Designers of Learning Experiences

September 14, 2021 by Natasha Ilijeva Acevska, Ajda Turk, Polona Sirnik

Learning practitioners (trainer, facilitator, lecturer) need to be mindful of various aspects that are important in organizing and delivering the learning process, be it online or offline. In this blog, we are presenting different examples and focuses of how we at the CEF work as designers of learning experiences.

Participatory approach in an online environment (by Polona Sirnik)

When designing a workshop, I always think about how to better include participants, as active participation improves the learning experience. In an online environment, this becomes a big challenge because people tend to “hide” behind the screen, not to mention technical obstacles. Here is what I did in two recent online courses. In the Policy writing and negotiations course, we included an online negotiation exercise. Participants had to negotiate about the allocation of budget resources, each representing line and finance ministries. We gave them instructions for role-play and a chance to prepare beforehand. And it turned out really well. I believe that the time to prepare is the key and makes participation more meaningful.

In another online course, Role of Communications in reform processes, we invited participants to prepare cases on how communication affects creating reforms. We prepared an example with detailed instructions. They had the liberty to work on it in groups outside the webinars. Eventually, there was a webinar dedicated to presenting their cases. Again, they had time to prepare and we also planned time for technical testing, as this is crucial in an online environment.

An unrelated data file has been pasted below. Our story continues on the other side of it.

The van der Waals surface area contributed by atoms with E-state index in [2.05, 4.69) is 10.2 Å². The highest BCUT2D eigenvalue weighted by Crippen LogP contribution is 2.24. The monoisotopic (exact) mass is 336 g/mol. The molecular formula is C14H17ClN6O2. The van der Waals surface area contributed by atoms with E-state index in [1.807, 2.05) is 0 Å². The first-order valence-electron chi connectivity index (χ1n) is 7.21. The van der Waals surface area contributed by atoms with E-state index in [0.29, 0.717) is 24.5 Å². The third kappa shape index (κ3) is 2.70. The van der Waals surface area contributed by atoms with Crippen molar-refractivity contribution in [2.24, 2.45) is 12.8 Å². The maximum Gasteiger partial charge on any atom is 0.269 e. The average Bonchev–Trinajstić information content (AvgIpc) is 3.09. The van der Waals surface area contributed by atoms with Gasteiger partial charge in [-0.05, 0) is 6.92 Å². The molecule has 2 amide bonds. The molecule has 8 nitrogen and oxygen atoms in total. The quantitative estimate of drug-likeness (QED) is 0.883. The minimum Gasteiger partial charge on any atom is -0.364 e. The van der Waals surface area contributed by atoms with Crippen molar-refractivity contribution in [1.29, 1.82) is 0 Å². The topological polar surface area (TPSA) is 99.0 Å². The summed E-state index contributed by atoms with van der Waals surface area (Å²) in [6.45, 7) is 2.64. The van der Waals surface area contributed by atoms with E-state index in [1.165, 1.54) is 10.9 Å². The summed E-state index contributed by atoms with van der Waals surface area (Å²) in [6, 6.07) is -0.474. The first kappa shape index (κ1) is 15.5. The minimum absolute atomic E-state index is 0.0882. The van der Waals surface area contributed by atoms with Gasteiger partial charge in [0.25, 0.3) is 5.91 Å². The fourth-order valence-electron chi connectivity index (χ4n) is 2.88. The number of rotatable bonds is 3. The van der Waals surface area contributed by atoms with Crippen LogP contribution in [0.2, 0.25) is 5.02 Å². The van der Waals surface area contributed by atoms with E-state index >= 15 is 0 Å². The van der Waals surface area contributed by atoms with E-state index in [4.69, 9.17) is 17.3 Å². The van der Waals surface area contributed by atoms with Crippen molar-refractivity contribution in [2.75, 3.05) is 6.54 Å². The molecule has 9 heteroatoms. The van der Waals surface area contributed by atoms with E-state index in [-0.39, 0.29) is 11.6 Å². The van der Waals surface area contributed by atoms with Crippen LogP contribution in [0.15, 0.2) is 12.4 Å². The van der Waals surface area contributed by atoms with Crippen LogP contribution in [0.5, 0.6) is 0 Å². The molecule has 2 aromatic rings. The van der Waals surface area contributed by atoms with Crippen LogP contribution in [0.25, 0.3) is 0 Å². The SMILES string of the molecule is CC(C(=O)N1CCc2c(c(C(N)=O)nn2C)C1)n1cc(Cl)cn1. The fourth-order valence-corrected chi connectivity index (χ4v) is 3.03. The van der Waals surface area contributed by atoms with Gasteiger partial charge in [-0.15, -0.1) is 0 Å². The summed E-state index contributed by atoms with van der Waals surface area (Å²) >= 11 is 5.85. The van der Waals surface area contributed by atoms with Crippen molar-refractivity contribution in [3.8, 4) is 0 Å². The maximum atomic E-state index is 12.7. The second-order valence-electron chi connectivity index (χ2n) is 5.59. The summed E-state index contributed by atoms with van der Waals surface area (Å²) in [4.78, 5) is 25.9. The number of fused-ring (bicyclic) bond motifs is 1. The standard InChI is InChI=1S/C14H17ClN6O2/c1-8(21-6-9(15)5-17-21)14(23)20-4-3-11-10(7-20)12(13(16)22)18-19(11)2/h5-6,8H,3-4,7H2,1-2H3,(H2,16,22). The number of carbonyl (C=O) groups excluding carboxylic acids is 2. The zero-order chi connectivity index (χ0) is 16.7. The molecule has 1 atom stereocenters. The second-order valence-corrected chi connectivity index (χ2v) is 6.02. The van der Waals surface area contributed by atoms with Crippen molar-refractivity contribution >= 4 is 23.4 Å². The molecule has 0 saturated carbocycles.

All in all, I believe that including participatory exercises in online courses gives added value to the learning experience, because we learn more if we are actively included in the process. To avoid “hiding” behind the screen, it is wise to allow participants to prepare in advance. This together with proper technical testing enables them to be more confident in their inputs.


Tackling abstract topics (by Natasha Ilijeva Acevska)

One of the most challenging designs for me was the internal knowledge sharing event Stereotypes at Work and How to Overcome Them. How to tackle such a subtle topic with a group of experienced trainers and professional facilitators?

I set a few starting points: to accommodate as many learning styles as possible; to bring out the personal experiences of the colleagues; to facilitate exploratory discussions; to shock and move, so as to present the elusiveness of the stereotypes in action; and not to be prescriptive but leave the conclusions open. We started with co-creating a list of synonyms to the word stereotype and came up with a joint definition of the term. We then worked on the question why do stereotypes exist and are they even necessary? We did this through a blinded-guessing game: the stereotypes of a cup or basket helped us identify the mysterious objects in our hands. We also had a guessing game with photos of people with an unusual combination of looks and profession. Many verbal quotes helped us, some joking about stereotypes, others showing us how we can embrace them.